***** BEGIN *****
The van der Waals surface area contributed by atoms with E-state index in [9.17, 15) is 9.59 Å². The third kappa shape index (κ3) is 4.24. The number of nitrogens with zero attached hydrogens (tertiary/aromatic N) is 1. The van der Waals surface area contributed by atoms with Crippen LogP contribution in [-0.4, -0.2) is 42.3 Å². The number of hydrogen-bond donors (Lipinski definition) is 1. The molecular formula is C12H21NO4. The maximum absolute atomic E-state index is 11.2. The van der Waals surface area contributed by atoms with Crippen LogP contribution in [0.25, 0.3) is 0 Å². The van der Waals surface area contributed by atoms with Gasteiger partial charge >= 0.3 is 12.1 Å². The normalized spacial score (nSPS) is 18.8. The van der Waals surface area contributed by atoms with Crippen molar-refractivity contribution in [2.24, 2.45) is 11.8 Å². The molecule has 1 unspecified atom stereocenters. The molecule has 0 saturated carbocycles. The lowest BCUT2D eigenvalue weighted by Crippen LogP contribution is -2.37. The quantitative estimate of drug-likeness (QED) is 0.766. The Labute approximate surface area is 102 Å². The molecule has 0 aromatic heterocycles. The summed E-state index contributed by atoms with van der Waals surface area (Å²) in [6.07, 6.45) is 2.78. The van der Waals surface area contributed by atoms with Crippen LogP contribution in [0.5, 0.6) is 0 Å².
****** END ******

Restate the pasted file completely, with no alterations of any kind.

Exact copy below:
The van der Waals surface area contributed by atoms with E-state index in [9.17, 15) is 9.59 Å². The third kappa shape index (κ3) is 4.24. The number of nitrogens with zero attached hydrogens (tertiary/aromatic N) is 1. The van der Waals surface area contributed by atoms with Crippen LogP contribution in [-0.4, -0.2) is 42.3 Å². The number of hydrogen-bond donors (Lipinski definition) is 1. The molecular formula is C12H21NO4. The maximum absolute atomic E-state index is 11.2. The van der Waals surface area contributed by atoms with Crippen LogP contribution in [0.25, 0.3) is 0 Å². The van der Waals surface area contributed by atoms with Gasteiger partial charge >= 0.3 is 12.1 Å². The normalized spacial score (nSPS) is 18.8. The van der Waals surface area contributed by atoms with Crippen molar-refractivity contribution in [2.24, 2.45) is 11.8 Å². The molecule has 1 unspecified atom stereocenters. The molecule has 0 saturated carbocycles. The lowest BCUT2D eigenvalue weighted by Crippen LogP contribution is -2.37. The quantitative estimate of drug-likeness (QED) is 0.766. The Labute approximate surface area is 102 Å². The molecule has 0 aromatic heterocycles. The summed E-state index contributed by atoms with van der Waals surface area (Å²) in [6.07, 6.45) is 2.78. The van der Waals surface area contributed by atoms with Crippen LogP contribution in [0.5, 0.6) is 0 Å².